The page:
What Kind Of PC Lasts The Longest?
Longevity is a factor when buying or building a new computer, no question. You don’t want to put your money down on something that will break in less than two years. Even though computers are dirt cheap these days, it always just plain sucks when something busts on your computer box because it just wrecks your day.
Computers that last a long time are not particular to any specific brand. Any time you say, "Well, x brand sucks!", there will always be somebody who will fire right back with, "Bullsh*t! I’ve had an x brand for 10 years with all original equipment and it still runs great!" So you can’t peg quality on brand. Heck, there are still some people with eMachines PCs that still run just fine.
Even the best-of-breed computer and component manufacturers have had a few stinkers. Apple has released some crappy Macs. Asus has released some not-so great motherboards. Not every model from Lenovo is a winner. You get the idea.
What makes a computer last a good long time can be boiled down to a few very simple considerations.
Heat kills computers. PCs that run hot by nature will have a shorter life span.
With an overclocked CPU you are running the processor very close to or outside of its designed tolerance limits. And even if your box is properly cooled to compensate, the CPU will have a shorter life span.
With the multi-core CPUs we have available today there really isn’t any reason to overclock anymore. Hobbyists do still overclock, but only because of the "because I can" factor and not much else.
The rule of thumb with computers is that anything that moves will usually break first. Things that move are optical drives, hard drives (internally) and fans.
Fans are found on the PSU, the CPU, sometimes the video card and in other parts of the case that allow additional fans to be installed.
Fast-RPM hard drive(s)
Internal HDDs start at 5400-rpm and end at 15,000-rpm. Most of us use 7200.
Slower RPM hard drives generate less heat which can enhance the life span of your computer box, especially is space is tight. For example, the Mac Mini specifically uses a 5400-rpm hard disk drive to keep heat down because of its super-small size.
I’m not instructing you to buy 5400-rpm drives. The 7200s work fine. But if longevity is what you want, stick with 7200 over the 15,000.
Video cards with fans on them
If the video card has a heat sink with a fan on it, you know it gets hot. And the fan is yet another moving part that can break later.
What computer would last the longest then?
A non-overclocked computer box with standard (meaning not "high-powered") RAM, a low-wattage CPU, a low-powered video card and a low-RPM hard drive.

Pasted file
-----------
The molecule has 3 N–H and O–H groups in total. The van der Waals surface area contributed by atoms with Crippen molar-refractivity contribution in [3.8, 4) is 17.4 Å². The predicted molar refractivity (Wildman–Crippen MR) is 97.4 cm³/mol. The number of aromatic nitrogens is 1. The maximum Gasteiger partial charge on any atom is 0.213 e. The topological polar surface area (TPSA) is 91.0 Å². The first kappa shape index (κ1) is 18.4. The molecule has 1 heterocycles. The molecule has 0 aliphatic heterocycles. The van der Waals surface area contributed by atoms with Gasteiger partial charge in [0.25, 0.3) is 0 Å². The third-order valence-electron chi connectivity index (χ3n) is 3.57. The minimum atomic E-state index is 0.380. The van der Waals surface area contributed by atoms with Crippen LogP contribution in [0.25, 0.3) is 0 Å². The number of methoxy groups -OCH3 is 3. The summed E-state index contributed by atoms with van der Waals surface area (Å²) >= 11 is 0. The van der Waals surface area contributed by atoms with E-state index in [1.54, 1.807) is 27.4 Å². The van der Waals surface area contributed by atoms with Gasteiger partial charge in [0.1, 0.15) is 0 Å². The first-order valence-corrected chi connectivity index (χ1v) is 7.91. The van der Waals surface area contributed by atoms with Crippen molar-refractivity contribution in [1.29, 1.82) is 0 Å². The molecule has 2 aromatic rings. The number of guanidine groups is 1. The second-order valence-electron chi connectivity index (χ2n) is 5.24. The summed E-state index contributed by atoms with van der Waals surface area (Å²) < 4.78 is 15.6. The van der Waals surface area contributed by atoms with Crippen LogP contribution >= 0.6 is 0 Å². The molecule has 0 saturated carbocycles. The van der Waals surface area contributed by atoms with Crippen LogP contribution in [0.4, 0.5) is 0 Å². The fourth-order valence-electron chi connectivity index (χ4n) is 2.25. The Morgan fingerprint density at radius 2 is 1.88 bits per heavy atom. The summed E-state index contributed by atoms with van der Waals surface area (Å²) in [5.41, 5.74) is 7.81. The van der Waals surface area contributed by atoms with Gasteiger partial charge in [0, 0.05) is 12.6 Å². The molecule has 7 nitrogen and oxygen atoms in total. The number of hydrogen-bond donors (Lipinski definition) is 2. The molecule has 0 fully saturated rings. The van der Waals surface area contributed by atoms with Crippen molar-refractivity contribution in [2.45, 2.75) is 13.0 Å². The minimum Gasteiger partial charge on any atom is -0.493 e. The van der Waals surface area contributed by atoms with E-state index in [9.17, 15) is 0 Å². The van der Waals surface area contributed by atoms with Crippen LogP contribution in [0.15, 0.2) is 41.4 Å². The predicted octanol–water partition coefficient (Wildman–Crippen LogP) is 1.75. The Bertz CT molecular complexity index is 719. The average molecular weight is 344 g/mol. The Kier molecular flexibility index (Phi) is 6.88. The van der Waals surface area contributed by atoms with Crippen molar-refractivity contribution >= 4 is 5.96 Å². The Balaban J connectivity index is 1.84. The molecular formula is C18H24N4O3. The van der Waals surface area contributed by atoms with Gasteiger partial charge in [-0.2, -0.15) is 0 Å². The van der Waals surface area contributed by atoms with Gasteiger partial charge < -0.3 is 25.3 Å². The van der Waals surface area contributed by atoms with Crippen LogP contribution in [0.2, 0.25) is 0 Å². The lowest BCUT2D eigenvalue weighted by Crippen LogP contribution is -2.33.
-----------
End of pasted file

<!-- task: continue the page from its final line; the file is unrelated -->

A computer box of this type usually has no more than three fans in it. One for the PSU, one for the CPU and the last being a single case fan in the rear. In some instances the box runs cool enough to where the case fan isn’t even required.
If you are looking to buy a pre-built that has specs like this, specifically look for "nettop" computers.
If you’re looking to build a box like this, you want to do the following:
First, stick to the mini-tower case format. You don’t need a big case but you do need something big enough for proper cooling.
Second is to shop for your CPU by watt rather than by speed.
Low-watt CPUs are made by both Intel and AMD and are both seriously cheap. Intel’s Celeron 430 Conroe-L is 35 watts and runs for just $40 at present. AMD’s Sempron LE-1300 Sparta is a 45-watt and is the same price.
For a few bucks more you can step up to the 65-watt Intel which is a dual-core and quite speedy considering its power consumption.
As a comparison, an Intel Core i7 920 uses 130 watts. Yes, it’s much faster, but a whole lot hotter.
Third is to stick to 7200-rpm hard drives. Go no higher. Being this is the most popular rpm speed for HDDs, you won’t have a problem finding one.
Fourth, use RAM that does not require heat spreaders or add-on cooling of any kind. If you’re confused as to what to get, just use Crucial.
Fifth, use a video card that doesn’t require a fan just to operate. Your best bet is to use on-board motherboard video. If you want something better, my personal suggestion is to use a dual-head (just in case you want dual-monitor) card with a bare minimum of 512MB video memory on-board. These cards are cheap and readily available.
Sixth, for any fans present in your build, make sure they are easily replaceable. I specifically recommend buying an extra fan for each in your system. If your box has 3 fans, buy 3 extra. How do you know when to change them out? Either when one or more stops working or one or more starts making noise that wasn’t there before.
Alternative build using mobile components in a desktop box?
Technically this is what a nettop is. You specifically use mobile components in a desktop to cut down on heat. For example, instead of using the standard 3.5-inch HDD, you could use a mobile-sized 2.5-inch. However the parts do typically cost more, so it’s best to stick with standard-sized desktop components.
Are low-powered PCs slow?
Not really. Granted, they can’t game, but since the advent of multi-core low-watt CPUs you’d be hard pressed to call it slow. Heck, the low-watters even have 64-bit support. You could build one of these outfitted with 4GB RAM and believe me, she’ll be more than speedy enough – and last a long time to boot since it will be nice and cool.
Are low-powered PCs hard to build?
Quite the contrary. A low-powered box is one of the easiest builds. There are less fans to connect, less wires and smaller (but still easy) parts that give you lots of room to work even in a mini-tower.
Would you entertain the idea of using a low-watt PC for longevity’s sake?
Let us know in the comments. And if you already use one, let us know your experience with it (good or bad).